Songwriter seems tailored to the buyer who isn’t a diehard collector but is looking to expand his Simon collection beyond, say, The Essential Paul Simon (originally released on Warner Bros. and since reissued on Legacy) or worn-out copies of Bridge Over Troubled Water and Graceland.  It’s to the artist’s credit that the album takes on an appropriately ruminative tone with an emphasis on deeper cuts.  The vibe on the first disc of Songwriter is a predominantly mellow one, epitomized in the reflective tone Simon adopts in his solo “The Sound of Silence,” the album’s lone unreleased track.  It hails from Simon’s concert at New York’s Webster Hall this past June 6.  It’s a mainly chronological journey, from 1971 through 1986.  The most interesting selection here is Aretha Franklin’s gospel-infused take on “Bridge Over Troubled Water,” itself a model of restraint and perfectly calibrated power.  As the collection is titled Songwriter and not Singer, one wishes Simon had chosen even more interpretations of his songs by other artists.  (Simon’s songs have proven particularly malleable, whether rendered by The Bangles, Emmylou Harris or David Bowie.)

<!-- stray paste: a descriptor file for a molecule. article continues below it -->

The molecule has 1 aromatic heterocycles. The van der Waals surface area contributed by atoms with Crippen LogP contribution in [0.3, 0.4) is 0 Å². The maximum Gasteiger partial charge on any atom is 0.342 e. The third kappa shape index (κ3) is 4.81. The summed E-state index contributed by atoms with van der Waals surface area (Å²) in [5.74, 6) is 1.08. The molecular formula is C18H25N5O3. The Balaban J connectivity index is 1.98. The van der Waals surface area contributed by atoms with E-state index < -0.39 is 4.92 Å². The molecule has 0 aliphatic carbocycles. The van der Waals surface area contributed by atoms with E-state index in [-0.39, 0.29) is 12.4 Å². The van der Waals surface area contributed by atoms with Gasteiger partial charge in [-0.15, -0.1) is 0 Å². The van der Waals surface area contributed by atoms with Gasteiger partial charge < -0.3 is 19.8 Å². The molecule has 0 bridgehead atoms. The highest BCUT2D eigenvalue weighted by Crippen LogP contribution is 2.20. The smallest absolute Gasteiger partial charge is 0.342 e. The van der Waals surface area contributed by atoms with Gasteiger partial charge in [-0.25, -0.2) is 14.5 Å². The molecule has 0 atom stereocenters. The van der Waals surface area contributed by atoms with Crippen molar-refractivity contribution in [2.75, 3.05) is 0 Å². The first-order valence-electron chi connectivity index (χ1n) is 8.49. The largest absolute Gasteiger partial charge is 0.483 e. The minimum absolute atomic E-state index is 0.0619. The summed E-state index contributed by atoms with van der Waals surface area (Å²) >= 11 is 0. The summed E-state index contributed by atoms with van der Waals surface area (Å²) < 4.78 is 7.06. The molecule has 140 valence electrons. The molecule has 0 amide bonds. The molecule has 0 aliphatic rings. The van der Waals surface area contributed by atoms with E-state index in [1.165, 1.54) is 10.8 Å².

One hopes that the omissions of Simon and Garfunkel songs like “America,” “Old Friends,” “The Only Living Boy in New York” and even “Mrs. Robinson” aren’t any reflection of Simon’s feelings towards those songs.  The 1960s are represented by just three tracks: the recent live version of “The Sound of Silence,” Simon’s 1991 solo performance of “The Boxer” in Central Park, and Franklin’s “Bridge.”  It’s hard to imagine that Simon felt constrained by his time with Garfunkel, given how much the duo accomplished in such a succinct period of time.  (Right place, right time, indeed.)  Yet Simon’s 1971 self-titled debut announced an artist looking to expand his boundaries, and virtually every subsequent solo LP did just that, whether looking back to his street corner harmony days or forward to world music explorations.  That album’s reggae-influenced “Mother and Child Reunion” is one of the more boisterous songs on the set, along with the exuberant “Kodachrome” from 1973’s There Goes Rhymin’ Simon and “Late in the Evening” from 1980’s otherwise-overlooked One-Trick Pony.